Wig stylist makes hair loss clients feel like themselves again.

Rebecca Walden has pretty much worked in every position imaginable in the salon industry. She has been a hairdresser, makeup artist, salon manager, Aveda educator, front desk person, apprentice, you name it. When she was in a managerial role at her last salon about a decade ago, there was an area that helped clients with wigs, and she found what she says is her calling.

“But at first, I sucked at it! Any hairdresser that says they can do your wig is talking out of their ego. I can tell you that because I was that girl. It is completely different,” Walden says.

After several years learning the intricacies of fitting clients at the salon, Walden launched Rebecca Walden Wig Studio in Sandy Springs nine years ago to focus only on medical wigs.

“Hair loss does not discriminate. It doesn’t know age, wallet or reason,”she says. “My clients are everyone from an 8-year-old with cancer to a 90-year-old who wants a wig for her funeral so her kids don’t have to worry about her hair.” Here, Walden discusses the difference between a regular and medical wig, how her service works and the impact it has on clients (and her).

What’s the difference between a typical wig and cranial prosthesis?

I have learned the difference over 20 years. A typical wig is something you get for Halloween, buy online or go to a wig store for. It’s a ready-to-wear situation. Cranial prosthesis is the medical term. I only work in medical hair replacement for clients who are going through chemotherapy, trauma or surgery, or who have alopecia, trichotillomania (a hair-pulling disorder) or other medical issue. I don’t do wigs for someone who wants to look like the Kardashians on a night out.

What does the process entail?

The human hair and synthetic hairpieces we use are manufactured based on what kind of wig cap construction and length and color of hair. Everything is customized for the client. We custom color where necessary, perm it, cut it, whatever needs to happen to make it look like them. Then we provide all the training and encouragement they need to have the best possible experience they can have.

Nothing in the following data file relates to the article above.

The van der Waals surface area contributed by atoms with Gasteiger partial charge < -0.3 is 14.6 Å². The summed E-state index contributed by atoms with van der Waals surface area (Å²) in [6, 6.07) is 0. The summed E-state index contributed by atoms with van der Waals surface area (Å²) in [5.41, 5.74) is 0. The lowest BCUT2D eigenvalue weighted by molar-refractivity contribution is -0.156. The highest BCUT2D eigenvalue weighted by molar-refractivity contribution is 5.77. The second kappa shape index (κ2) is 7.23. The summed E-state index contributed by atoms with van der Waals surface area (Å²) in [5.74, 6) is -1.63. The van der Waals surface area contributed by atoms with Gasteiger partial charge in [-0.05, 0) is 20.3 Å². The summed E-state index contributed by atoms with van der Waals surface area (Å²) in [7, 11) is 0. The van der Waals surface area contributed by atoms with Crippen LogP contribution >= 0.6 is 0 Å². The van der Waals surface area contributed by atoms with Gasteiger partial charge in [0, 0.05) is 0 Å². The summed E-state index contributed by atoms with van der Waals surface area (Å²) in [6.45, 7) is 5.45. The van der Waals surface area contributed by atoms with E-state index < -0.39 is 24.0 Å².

What do most people not know about a human hair wig?

Most people think it is a set style that they’re going to take on and take off, and that there will be zero effort. But it’s going to take some effort in your bathroom just like your own hair. All of my wigs are hand tied and move like human hair, even around the hairline.

What does it cost?

All consultations are private and are $95 for one hour. My least expensive synthetic wig is $950, but the average cost is between $2,800 to $3,950, based on the kind of hair you have and its availability. Some insurance covers hair replacement, and my cranial prosthesis receipt can be submitted for reimbursement. Or it can be a tax write-off under “durable medical equipment.”

Tell us about your work with the Aflac Cancer and Blood Disorders Center at Children’s Healthcare of Atlanta.

For about 16 years, I’ve provided wigs for kids at no cost for synthetic wigs and at wholesale pricing for human hair. By giving their child their hair back, parents get joy in seeing their child smile.

Why do you do this work?

I want people to recognize themselves again so hair loss doesn’t define them. I know what it’s like to feel so vulnerable and judged, and for whatever reason, I get to be the thing that doesn’t suck. I love that.

PHOTO: Joann Vitelli

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